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U-M battery startup enters $1.5M joint venture

In an effort to make safer, longer-lasting lithium-ion batteries for technologies like electric vehicles, smartphones and laptops, a Michigan Engineering startup has formed a $1.5 million joint venture with two major players in the industry.| Medium Read
EnlargeScientist pours a base to construct a kevlar battery membrane
IMAGE:  Siu On Tung, Macromolecular Science & Engineering PhD Student and member of Prof. Nick Kotov's research group, pours a base to construct a kevlar battery membrane. Photo: Joseph Xu

In an effort to make safer, longer-lasting lithium-ion batteries for technologies like electric vehicles, smartphones and laptops, a University of Michigan startup born in an engineering lab has formed a $1.5 million joint venture with two major players in the industry.

Ann Arbor-based Elegus Technologies recently announced their new partnership with Michigan-based lithium-ion battery manufacturing companies XALT Energy and Energy Power Systems. Additional terms of the joint venture were not disclosed.

The technology behind Elegus was invented in the lab of Nick Kotov, the Joseph B. and Florence V. Cejka Professor of Engineering and a professor of chemical engineering, biomedical engineering, materials science and engineering and macromolecular science and engineering.

Elegus has developed an advanced battery separator that allows for increased energy density in lithium-ion cells without compromising safety. Increased energy density means longer battery life, which translates to greater range-per-charge for an electric vehicle, for example.

Elegus’ separator is made from nanofibers extracted from Kevlar, the tough material in bulletproof vests. It blocks the formation of dendrites—metal tendrils that can grow and bridge across the electrodes, short the circuit and even cause a fire. Limiting dendrite growth is one of battery developers’ biggest challenges.

“I think this joint venture will showcase the power of collaboration between Michigan companies towards a common goal,” said Elegus CEO John Hennessy, a 2014 U-M Master of Entrepreneurship graduate. “In our industry, it’s a bit rare for a startup like us to pair up with large manufacturers. And it’s great that we have overlap in what we’re all trying to solve. Lithium-ion battery safety issues still persist, but instead of accepting those issues as inherent to battery technology, we’re working together to find a better solution.”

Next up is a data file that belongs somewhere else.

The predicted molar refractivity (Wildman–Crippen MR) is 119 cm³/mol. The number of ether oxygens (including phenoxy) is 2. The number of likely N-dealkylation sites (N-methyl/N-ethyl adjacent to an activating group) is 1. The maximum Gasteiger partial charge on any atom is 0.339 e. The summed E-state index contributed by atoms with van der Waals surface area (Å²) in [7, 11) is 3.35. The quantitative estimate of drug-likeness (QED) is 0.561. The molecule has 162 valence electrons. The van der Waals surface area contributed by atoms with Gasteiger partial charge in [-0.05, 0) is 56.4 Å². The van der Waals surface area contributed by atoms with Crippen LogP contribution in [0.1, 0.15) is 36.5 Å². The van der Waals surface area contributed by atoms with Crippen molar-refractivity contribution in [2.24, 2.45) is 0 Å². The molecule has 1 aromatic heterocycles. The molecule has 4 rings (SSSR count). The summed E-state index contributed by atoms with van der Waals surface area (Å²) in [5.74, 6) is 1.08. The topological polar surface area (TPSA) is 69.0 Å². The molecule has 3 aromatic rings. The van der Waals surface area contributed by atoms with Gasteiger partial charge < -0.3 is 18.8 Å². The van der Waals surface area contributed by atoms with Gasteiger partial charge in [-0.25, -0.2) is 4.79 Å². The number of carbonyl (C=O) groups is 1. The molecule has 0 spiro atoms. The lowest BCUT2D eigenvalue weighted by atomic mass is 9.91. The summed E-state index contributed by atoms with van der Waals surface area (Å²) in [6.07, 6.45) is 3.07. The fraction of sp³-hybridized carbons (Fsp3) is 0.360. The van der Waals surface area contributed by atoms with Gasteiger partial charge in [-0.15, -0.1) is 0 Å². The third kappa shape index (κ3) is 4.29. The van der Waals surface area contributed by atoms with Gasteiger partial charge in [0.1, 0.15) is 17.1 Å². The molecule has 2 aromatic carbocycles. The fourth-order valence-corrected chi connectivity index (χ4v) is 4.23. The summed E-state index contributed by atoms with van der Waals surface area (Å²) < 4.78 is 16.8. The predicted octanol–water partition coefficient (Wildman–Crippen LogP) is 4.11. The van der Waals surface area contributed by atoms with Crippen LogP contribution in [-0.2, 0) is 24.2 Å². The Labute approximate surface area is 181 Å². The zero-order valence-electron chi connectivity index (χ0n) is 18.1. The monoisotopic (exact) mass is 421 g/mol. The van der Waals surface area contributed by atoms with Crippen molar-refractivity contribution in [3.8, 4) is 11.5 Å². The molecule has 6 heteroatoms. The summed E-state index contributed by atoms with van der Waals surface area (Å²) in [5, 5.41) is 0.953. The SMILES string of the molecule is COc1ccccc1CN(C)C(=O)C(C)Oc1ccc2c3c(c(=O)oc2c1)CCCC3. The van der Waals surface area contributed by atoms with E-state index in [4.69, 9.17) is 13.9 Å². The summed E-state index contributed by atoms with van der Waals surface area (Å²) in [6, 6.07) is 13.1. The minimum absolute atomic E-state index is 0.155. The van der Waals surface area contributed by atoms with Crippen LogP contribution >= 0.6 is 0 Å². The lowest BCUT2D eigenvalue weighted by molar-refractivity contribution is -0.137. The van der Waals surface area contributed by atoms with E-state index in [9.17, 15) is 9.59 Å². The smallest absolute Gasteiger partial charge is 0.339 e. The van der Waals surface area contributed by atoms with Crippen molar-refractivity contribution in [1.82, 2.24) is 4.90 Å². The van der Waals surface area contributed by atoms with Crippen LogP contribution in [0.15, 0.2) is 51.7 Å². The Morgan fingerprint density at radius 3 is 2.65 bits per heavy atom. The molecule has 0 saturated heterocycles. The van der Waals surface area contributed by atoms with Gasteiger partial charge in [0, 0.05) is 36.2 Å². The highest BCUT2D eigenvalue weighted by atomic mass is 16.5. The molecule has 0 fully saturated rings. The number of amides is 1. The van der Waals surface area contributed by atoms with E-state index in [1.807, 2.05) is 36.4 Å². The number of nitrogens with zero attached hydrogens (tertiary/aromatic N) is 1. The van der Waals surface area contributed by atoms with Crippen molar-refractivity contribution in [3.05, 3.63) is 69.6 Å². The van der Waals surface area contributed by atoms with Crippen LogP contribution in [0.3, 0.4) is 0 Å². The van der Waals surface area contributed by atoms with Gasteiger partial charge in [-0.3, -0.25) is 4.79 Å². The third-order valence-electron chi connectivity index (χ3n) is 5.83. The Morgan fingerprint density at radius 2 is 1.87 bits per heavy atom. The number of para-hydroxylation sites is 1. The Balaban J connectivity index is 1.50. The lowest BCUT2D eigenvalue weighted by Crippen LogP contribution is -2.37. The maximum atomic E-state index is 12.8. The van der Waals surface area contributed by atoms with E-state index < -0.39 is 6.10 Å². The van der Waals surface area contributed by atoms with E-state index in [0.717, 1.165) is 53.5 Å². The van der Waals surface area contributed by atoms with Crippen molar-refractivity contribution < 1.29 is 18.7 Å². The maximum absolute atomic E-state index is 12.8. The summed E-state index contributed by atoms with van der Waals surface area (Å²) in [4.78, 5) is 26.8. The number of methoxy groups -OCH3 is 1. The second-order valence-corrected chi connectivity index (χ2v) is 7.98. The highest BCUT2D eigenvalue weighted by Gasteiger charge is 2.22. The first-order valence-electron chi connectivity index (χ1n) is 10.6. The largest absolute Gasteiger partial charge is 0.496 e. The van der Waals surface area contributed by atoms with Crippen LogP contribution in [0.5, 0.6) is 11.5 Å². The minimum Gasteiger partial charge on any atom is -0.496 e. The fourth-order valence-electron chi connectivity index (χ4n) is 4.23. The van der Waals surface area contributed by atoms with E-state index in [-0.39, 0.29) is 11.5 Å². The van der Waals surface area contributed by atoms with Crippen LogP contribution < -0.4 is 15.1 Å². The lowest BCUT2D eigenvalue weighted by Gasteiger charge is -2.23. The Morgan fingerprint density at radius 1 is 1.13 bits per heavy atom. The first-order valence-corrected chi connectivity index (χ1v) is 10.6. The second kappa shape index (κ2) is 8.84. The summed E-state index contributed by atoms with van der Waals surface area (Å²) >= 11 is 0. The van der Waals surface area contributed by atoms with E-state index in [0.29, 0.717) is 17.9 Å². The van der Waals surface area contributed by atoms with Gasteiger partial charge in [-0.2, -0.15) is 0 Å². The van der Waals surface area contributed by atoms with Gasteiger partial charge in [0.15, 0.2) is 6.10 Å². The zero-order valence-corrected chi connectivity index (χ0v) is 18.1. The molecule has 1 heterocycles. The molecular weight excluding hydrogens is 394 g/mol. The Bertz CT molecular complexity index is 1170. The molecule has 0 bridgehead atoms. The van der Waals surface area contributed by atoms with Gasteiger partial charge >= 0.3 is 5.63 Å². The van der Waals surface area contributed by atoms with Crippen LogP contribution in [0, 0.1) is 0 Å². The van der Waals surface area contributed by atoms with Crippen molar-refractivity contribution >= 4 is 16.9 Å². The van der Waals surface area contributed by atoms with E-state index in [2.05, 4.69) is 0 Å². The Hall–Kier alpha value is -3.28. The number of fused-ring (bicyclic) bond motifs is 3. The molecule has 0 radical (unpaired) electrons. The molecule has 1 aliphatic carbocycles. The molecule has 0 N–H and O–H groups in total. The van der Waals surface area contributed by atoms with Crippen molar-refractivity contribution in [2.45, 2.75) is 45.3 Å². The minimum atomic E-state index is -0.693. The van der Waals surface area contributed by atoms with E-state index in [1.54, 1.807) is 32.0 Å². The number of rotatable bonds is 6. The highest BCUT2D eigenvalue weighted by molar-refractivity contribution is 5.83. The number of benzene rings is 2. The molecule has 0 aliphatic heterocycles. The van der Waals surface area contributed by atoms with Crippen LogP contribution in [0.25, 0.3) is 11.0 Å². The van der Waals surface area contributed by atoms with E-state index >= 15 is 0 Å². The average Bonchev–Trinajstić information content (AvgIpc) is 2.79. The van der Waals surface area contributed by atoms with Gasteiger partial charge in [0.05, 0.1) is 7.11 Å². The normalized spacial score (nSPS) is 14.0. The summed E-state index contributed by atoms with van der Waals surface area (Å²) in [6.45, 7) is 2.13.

Dennis Townsend, chairman of the XALT’s board of directors, is equally enthusiastic.

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IMAGE:  Siu On Tung, Macromolecular Science & Engineering PhD Student and member of Prof. Nick Kotov's research group, demonstrates a kevlar battery membrane's durability by attempting to burn it.

“The Elegus separator will be the solution that will enable XALT to achieve its higher energy roadmap while maintaining safety,” Townsend said. “As improvements in technology allow higher and higher energy density in lithium-ion batteries, safety issues become far more challenging. Elegus’ advanced separator solution provides excellent electrical performance and dimensional integrity.”

A long list of U-M people and programs helped Elegus arrive at this milestone. Professor Kotov was introduced to Hennessy and the eventual Elegus CFO Long Qian through a Master of Entrepreneurship program offered jointly by Michigan Engineering and the Ross School of Business.

During the master’s program, the team refined the technology and took the first step toward commercialization, which led them to participate in the National Science Foundation’s I-Corps program. I-Corps helps fledgling companies discover their customer base and focus their products. U-M’s Tech Transfer office helped the team formally launch the company and license the technology.

Hennessy specifically credited the Michigan Translational Research and Commercialization Transportation program, run jointly by the U-M Center for Entrepreneurship and Tech Transfer.

“The MTRAC program was there for us for the longest amount of time,” he said. “Beyond the funding the program offered, the countless hours of advising and industry connections made were invaluable and crucial to securing this investment.”

Hennessy credits Jay Ellis, MTRAC transportation program director; Meera Vijan, a mentor-in-residence at the Tech Transfer Venture Center; and Mike Psarouthakis, assistant director of the Venture Center.

“We are pleased to see Elegus partner with a Michigan-based company,” Ellis said. “This is a shining example of how the state of Michigan and U-M continue to foster an ecosystem for entrepreneurs and innovation.”

Elegus has also received $175,000 in funding as a part of the Michigan Economic Development Corporation’s Entrepreneur and Innovation initiative, which focuses on establishing Michigan as the place to create and grow a business by providing high-tech startup companies with access to a variety of resources.

Scientist pours a base to construct a kevlar battery membrane
Portrait of Jane Sugiyama

Contact

Jane Sugiyama
Commercialization Program Coordinator

Center for Entrepreneurship

(734) 763-2908

3350 Duderstadt Center

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Metal rods that are part of the molecular epitaxy beam apparatus at Michigan Engineering. Photo by Joseph Xu, Michigan Engineering Communications & Marketing

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